When I think of “rewilding” now I have a term I’m calling “rechilding.” We’ve got to try and get back to that level of frequency that tribes have managed to stretch into adulthood. I’ve tried to break down the behaviors of these tribes. I discovered Peter Gray’s work, who asked the question to 10 leading anthropologists, “What does childhood look like in nature?” From infancy through the age of 16, children play. That’s all they do, without any adult intervention, and they learn everything they need to learn about their adult environment in those first playful years. So if that’s the case, then they go into adulthood still playing and they don’t have to work to find flow states through that field of senses and the frequency that they’ve been operating in.

PLAY

TOJ: In familiarizing myself with your work, I noticed that some elements are about reverse engineering the range of motion, movement chains and posture of our own selves as children, while others focus on reconnecting with a hunter-gatherer lifestyle, how do you reconcile those concepts?

“For children, it’s about preserving their wildness and their innate abilities.”

Tony Riddle: For children, it’s about preserving their wildness and their innate abilities, the stuff that you and I would have had but we went through an educational process where it’s not appropriate to move or say anything out of turn, where children are expected to just sit still in a classroom for hours on end and not share anything. But then you realize that when you go out into the world that you have to share everything, We need to show them the appropriate behaviors and not dumb them down by limiting their experience.

Tony spending time climbing trees with his children to preserve their innate ability to climb and balance.

In those early years, we have things like physical education, but before physical education, we have play. We were all playing around, trying to understand the physicality of our body. We’re born with all the gear, we just have no idea how to use it, because our adult species doesn’t know how to demonstrate the appropriate behavior. When we go through the playful state to try to understand this system as children, we might impersonate all the animals, but now as adults, we have to go to animal flow class to relearn it.

When children go to physical education class, they’re given specialist clothing, which includes sneakers and the specialist clothes that their adult species wear. The adults model to children how tough exercise is and how brutal it is. Adults come back profusely sweating, which is absurd because imagine the hostile environments that this species has had to traverse! My DNA goes back 270,000 years to a tribe in East Africa. So imagine how hostile these environments would have been!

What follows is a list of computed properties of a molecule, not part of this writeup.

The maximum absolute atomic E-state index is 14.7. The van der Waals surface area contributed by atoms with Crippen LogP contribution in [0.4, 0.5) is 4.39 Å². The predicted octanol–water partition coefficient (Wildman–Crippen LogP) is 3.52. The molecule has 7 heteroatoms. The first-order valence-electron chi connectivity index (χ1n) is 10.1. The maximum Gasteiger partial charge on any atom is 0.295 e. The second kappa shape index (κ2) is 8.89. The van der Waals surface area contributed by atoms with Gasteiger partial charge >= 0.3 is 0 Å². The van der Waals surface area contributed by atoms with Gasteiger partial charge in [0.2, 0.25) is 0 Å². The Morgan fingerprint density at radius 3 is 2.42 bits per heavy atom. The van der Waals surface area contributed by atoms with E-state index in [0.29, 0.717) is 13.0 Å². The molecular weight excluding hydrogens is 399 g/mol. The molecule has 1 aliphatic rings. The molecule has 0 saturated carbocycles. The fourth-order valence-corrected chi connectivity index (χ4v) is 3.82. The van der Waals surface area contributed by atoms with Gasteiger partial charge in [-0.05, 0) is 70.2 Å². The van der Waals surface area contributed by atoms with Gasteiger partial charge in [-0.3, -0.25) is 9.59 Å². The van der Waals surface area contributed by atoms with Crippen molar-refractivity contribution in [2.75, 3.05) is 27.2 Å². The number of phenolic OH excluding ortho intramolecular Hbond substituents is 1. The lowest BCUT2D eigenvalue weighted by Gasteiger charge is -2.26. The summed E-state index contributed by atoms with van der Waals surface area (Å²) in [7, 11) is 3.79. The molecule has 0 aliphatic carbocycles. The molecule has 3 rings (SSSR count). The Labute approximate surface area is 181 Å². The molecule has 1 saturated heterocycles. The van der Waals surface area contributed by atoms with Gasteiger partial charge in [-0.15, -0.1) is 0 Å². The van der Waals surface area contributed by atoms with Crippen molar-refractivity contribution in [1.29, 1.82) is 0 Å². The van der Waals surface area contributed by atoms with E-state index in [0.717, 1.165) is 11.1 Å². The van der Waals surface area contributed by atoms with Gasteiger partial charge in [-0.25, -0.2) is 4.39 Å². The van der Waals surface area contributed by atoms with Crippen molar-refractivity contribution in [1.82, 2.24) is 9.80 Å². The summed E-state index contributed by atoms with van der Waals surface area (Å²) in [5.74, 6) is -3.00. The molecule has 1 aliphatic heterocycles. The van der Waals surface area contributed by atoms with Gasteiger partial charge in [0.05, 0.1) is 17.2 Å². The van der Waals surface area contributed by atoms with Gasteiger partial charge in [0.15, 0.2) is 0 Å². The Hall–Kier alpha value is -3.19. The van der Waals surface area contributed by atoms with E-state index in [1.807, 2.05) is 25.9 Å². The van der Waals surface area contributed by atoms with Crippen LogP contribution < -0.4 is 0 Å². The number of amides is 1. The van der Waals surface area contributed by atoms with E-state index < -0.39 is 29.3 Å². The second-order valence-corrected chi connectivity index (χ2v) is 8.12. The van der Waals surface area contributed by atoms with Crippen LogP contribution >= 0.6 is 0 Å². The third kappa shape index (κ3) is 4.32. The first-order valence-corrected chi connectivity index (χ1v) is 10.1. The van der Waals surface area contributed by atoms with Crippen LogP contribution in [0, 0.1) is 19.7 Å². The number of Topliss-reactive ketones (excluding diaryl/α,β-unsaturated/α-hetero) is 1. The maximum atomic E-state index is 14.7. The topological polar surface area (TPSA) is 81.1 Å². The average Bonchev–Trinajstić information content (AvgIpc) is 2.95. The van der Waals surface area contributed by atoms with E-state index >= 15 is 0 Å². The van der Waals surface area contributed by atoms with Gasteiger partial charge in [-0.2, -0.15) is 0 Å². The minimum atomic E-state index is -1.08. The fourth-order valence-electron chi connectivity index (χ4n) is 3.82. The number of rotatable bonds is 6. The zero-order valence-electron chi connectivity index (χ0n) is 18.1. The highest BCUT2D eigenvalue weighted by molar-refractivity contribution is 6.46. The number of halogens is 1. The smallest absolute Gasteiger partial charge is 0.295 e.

“Imagine the hostile environments that this species has had to traverse!”

We observe these parkour kids, they’re showing us what’s innately in us. I love hanging out with them because it’s just expanded my mind and my movement. The physicality of the human being is unbelievable, but it’s been cultured into a sedentary position at this stage because the adult population is showing a compromised, sedentary lifestyle. By the time a child reaches the age of seven, all of the observations are made – the templates for the rest of their lives. So if the adult species is compromised, then within those first six years, that’s all the child will recognize as their potential range of behavior. I call it their “Tribe of Influence.” The tribe of influence is made up of your family, your friends and your close community around you. If you’re observing all their behaviors, that just becomes your social core. It doesn’t mean it’s biologically normal, it’s just the social norm. And social norms of today are so far afield, we are doing the most horrendous things. I read a stat yesterday, since 1970, 60% of the wild animal populations are gone. We’ve managed to do that in 50 years. That’s less than one human life span. Our social norms are compromising the planet.

Read next on TOJ: Tony Riddle: Introducing REWILD

REMEMBER YOUR PAST

There’s a great term I’m plugging the moment which Peter Kahn called “environmental generational amnesia.” Every generation that’s born, it can either expand on the knowledge passed down from before, or be dumbed down further, and it only remembers where it left off. So for those 60 percent of the species that are gone, to the new generation that comes in, that’s their new norm.

“It doesn’t mean it’s biologically normal, it’s just the social norm.”